22. 22. Magnuson ME, Thompson GJ, Pan WJ, Keilholz SD. Time-dependent effects of isoflurane and dexmedetomidine on functional connectivity, spectral characteristics, and spatial distribution of spontaneous BOLD fluctuations. NMR Biomed. 2014; 27: 291–303. pmid:24449532
  23. 23. Martin C, Martindale J, Berwick J, Mayhew J. Investigating neural-hemodynamic coupling and the hemodynamic response function in the awake rat. Neuroimage. 2006; 32: 33–48. pmid:16725349
  24. 24. Zeng J, Pan C, Jiang C, Lindstrom S. Cause of residual urine in bladder outlet obstruction: an experimental study in the rat. J Urol. 2012; 188: 1027–1032. pmid:22819110
  25. 25. Holschneider DP, Maarek JM, Harimoto J, Yang J, Scremin OU. An implantable bolus infusion pump for use in freely moving, nontethered rats. Am J Physiol Heart Circ Physiol. 2002; 283: H1713–1719. pmid:12234827
  26. 26. Goldman H, Sapirstein LA. Brain blood flow in the conscious and anesthetized rat. Am J Physiol. 1973; 224: 122–126. pmid:4566847
  27. 27. Patlak CS, Blasberg RG, Fenstermacher JD. An evaluation of errors in the determination of blood flow by the indicator fractionation and tissue equilibration (Kety) methods. J Cereb Blood Flow Metab. 1984; 4: 47–60. pmid:6363433
  28. 28. Sakurada O, Kennedy C, Jehle J, Brown JD, Carbin GL, Sokoloff L. Measurement of local cerebral blood flow with iodo [14C] antipyrine. Am J Physiol. 1978; 234: H59–66. pmid:623275
  29. 29. Jones SC, Korfali E, Marshall SA. Cerebral blood flow with the indicator fractionation of [14C]iodoantipyrine: effect of PaCO2 on cerebral venous appearance time. J Cereb Blood Flow Metab. 1991; 11: 236–241. pmid:1900067
  30. 30. Van Uitert RL, Levy DE. Regional brain blood flow in the conscious gerbil. Stroke. 1978; 9: 67–72. pmid:341424
  31. 31. Thevenaz P, Ruttimann UE, Unser M. A pyramid approach to subpixel registration based on intensity. IEEE Trans Image Process. 1998; 7: 27–41. pmid:18267377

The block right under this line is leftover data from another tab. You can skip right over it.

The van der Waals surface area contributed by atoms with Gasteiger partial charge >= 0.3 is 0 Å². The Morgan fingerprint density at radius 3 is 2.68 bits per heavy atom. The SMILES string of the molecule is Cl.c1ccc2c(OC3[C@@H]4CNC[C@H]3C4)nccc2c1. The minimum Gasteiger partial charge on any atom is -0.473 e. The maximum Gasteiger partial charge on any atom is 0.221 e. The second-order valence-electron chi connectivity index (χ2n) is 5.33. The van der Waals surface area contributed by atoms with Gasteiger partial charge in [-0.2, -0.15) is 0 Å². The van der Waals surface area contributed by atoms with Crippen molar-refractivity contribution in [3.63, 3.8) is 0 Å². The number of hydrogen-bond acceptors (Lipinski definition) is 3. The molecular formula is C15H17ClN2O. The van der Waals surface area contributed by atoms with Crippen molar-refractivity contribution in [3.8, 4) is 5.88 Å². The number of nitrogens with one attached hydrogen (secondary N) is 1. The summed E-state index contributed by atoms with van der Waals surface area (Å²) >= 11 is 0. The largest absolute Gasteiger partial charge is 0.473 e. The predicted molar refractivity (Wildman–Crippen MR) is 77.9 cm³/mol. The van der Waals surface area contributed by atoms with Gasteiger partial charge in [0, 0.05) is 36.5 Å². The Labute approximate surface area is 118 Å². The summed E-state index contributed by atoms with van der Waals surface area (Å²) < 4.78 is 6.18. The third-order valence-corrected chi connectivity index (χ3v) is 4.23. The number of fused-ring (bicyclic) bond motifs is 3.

32. 32. Nguyen PT, Holschneider DP, Maarek JM, Yang J, Mandelkern MA. Statistical parametric mapping applied to an autoradiographic study of cerebral activation during treadmill walking in rats. Neuroimage. 2004; 23: 252–259. pmid:15325372
  33. 33. Friston K and the Methodology group at the Wellcome Dept.of Cognitive Neurology,. Statistical Parametric Mapping (SPM99). http://wwwfilionuclacuk/spm/. 1999.
  34. 34. Paxinos G, Watson C. The Rat Brain in Stereotactic Coordinates. New York: Elsevier Academic Press. 2007.
  35. 35. Brett M, Anton J-L, Valabregue R, Poline J-B. Region of interest analysis using an SPM toolbox; June, 2002; Sendai, Japan. NeuroImage.
  36. 36. Griffiths D. Functional imaging of structures involved in neural control of the lower urinary tract. Handb Clin Neurol. 2015; 130: 121–133. pmid:26003241
  37. 37. de Groat WC, Yoshimura N. Anatomy and physiology of the lower urinary tract. Handb Clin Neurol. 2015; 130: 61–108. pmid:26003239
  38. 38. Clemens JQ, Mullins C, Kusek JW, Kirkali Z, Mayer EA, Rodriguez LV, et al. The MAPP research network: a novel study of urologic chronic pelvic pain syndromes. BMC Urol. 2014; 14: 57. pmid:25085007
  39. 39. Lai H, Gereau RWt, Luo Y, O'Donnell M, Rudick CN, Pontari M, et al. Animal Models of Urologic Chronic Pelvic Pain Syndromes: Findings From the Multidisciplinary Approach to the Study of Chronic Pelvic Pain Research Network. Urology. 2015; 85: 1454–1465. pmid:26099889
  40. 40. Griffiths D, Derbyshire S, Stenger A, Resnick N. Brain control of normal and overactive bladder. J Urol. 2005; 174: 1862–1867. pmid:16217325
  41. 41. de Groat WC, Wickens C. Organization of the neural switching circuitry underlying reflex micturition. Acta Physiol (Oxf). 2013; 207: 66–84.
  42. 42. Tai C, Wang J, Jin T, Wang P, Kim SG, Roppolo JR, et al. Brain switch for reflex micturition control detected by FMRI in rats. J Neurophysiol. 2009; 102: 2719–2730. pmid:19741099
  43. 43. Kuhtz-Buschbeck JP, Gilster R, van der Horst C, Hamann M, Wolff S, Jansen O. Control of bladder sensations: an fMRI study of brain activity and effective connectivity. Neuroimage. 2009; 47: 18–27. pmid:19371782
  44. 44. Lumb BM, Morrison JF. An excitatory influence of dorsolateral pontine structures on urinary bladder motility in the rat. Brain Res. 1987; 435: 363–366. pmid:3427465
  45. 45. Kruse MN, Noto H, Roppolo JR, de Groat WC. Pontine control of the urinary bladder and external urethral sphincter in the rat. Brain Res. 1990; 532: 182–190. pmid:2282512